In most heavy smokers, cotinine levels fall below the detectable range after two weeks of abstinence, according to Mayo Clinic. This means that the laboratory test will show a value of less than 2 nanograms of cotinine per milliliter of blood.
The rate of metabolism of nicotine and cotinine depends on the genetic makeup of the individual. Genetic variations play an important role in the way that drugs are metabolized and the amount of metabolic enzymes that a person’s body produces. This can have a significant impact on the rate of cotinine metabolism.
The average half-life of nicotine is two hours, while the half-life of cotinine is 15 hours. The range of cotinine in the blood of active nicotine users is between 200 and 800 nanograms per milliliter. While these levels are elevated in both tobacco users and individuals undergoing nicotine replacement therapy, laboratories can determine what type of nicotine a person is using by testing for the presence of anabasine in the urine. This alkaloid is present in the urine of tobacco smokers and is absent if one is using a tobacco-free alternative.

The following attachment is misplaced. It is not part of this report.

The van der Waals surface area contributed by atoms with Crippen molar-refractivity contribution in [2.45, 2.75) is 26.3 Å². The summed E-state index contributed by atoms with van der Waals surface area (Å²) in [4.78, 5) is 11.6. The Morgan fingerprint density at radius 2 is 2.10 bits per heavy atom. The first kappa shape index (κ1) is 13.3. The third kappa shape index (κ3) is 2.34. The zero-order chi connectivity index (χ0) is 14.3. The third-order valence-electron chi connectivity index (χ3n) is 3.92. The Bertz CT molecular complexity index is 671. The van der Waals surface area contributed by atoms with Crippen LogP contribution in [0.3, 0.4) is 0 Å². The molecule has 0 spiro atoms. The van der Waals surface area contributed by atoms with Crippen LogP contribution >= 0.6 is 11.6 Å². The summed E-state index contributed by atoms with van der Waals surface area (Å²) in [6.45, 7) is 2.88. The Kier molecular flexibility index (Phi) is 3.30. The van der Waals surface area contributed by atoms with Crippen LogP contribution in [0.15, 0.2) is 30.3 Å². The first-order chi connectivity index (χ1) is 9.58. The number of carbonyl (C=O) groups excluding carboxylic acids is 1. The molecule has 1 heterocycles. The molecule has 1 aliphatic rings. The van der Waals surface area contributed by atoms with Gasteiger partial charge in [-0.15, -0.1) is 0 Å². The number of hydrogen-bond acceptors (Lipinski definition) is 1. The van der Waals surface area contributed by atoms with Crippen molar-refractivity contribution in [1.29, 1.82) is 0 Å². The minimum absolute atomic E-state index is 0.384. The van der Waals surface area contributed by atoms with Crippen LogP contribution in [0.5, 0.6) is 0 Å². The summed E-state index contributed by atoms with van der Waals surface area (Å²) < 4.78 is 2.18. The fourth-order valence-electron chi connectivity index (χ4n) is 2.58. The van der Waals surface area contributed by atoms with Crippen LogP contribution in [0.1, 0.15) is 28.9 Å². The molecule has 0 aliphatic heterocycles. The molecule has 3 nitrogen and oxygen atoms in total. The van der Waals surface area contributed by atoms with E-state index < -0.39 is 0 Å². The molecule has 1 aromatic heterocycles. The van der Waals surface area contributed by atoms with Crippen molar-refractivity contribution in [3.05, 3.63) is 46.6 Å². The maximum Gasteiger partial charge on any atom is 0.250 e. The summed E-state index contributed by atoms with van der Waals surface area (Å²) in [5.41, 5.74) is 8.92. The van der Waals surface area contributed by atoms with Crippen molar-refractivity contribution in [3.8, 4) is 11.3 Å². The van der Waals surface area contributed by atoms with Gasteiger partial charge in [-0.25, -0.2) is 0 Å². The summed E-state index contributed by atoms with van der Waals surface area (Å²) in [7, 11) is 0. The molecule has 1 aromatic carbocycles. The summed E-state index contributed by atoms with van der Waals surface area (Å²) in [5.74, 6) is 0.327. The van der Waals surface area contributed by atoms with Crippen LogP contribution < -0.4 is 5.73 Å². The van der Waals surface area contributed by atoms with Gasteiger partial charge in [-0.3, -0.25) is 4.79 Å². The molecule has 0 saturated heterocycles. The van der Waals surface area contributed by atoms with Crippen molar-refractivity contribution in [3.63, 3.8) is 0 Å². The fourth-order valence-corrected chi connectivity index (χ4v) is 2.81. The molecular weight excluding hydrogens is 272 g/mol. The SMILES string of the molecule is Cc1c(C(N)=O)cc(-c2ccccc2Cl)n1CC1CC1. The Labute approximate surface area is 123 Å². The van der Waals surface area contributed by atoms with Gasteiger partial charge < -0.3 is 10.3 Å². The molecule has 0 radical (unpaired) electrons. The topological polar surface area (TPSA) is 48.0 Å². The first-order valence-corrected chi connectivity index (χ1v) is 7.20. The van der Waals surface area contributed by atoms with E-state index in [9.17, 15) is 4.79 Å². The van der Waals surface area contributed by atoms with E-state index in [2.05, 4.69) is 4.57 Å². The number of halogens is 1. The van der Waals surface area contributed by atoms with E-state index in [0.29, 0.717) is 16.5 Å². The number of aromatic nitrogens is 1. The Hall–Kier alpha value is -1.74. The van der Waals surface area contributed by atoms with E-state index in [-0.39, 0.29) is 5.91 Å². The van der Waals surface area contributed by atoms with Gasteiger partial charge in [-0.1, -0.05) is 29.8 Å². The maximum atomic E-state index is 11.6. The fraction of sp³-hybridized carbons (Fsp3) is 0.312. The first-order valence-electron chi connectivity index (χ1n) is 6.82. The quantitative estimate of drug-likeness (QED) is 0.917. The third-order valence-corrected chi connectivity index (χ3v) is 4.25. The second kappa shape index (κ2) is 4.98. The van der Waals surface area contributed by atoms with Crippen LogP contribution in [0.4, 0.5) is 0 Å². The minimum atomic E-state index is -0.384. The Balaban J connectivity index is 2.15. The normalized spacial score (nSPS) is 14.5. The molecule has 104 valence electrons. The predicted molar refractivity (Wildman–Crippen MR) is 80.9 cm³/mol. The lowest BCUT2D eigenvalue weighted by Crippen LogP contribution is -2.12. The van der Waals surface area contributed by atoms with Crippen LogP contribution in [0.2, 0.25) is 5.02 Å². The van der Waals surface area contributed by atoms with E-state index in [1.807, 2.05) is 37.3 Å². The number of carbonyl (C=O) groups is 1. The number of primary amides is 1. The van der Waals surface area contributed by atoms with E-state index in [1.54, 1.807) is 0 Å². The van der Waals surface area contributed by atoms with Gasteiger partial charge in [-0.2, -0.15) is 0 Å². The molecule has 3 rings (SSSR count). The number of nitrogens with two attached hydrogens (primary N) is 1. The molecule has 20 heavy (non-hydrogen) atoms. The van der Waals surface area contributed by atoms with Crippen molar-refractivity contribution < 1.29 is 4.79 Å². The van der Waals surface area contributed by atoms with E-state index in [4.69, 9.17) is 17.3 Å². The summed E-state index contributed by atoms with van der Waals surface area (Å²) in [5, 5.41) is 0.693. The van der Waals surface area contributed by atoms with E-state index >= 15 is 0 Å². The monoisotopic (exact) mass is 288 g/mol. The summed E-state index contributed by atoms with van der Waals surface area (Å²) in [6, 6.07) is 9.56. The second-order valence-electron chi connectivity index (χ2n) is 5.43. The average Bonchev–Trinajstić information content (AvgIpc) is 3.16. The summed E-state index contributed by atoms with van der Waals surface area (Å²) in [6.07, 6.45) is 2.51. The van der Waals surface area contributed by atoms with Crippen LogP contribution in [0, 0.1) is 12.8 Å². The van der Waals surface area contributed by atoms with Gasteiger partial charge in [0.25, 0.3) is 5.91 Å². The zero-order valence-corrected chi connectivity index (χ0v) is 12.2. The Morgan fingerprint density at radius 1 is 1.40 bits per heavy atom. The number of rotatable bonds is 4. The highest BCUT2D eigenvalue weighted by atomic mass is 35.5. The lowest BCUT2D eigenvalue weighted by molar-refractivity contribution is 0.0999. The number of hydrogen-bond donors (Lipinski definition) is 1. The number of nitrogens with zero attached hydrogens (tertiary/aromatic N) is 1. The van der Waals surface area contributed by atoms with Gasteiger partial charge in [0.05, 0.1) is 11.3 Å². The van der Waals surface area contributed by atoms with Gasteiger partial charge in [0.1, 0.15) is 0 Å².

Elevated levels of cotinine have been found in individuals exposed to second-hand smoking. Levels as high as 8 nanograms per milliliter have been reported, and with 2 nanograms per milliliter being the cutoff, this will result in a positive cotinine test for someone exposed to tobacco smoke, according to Mayo Clinic.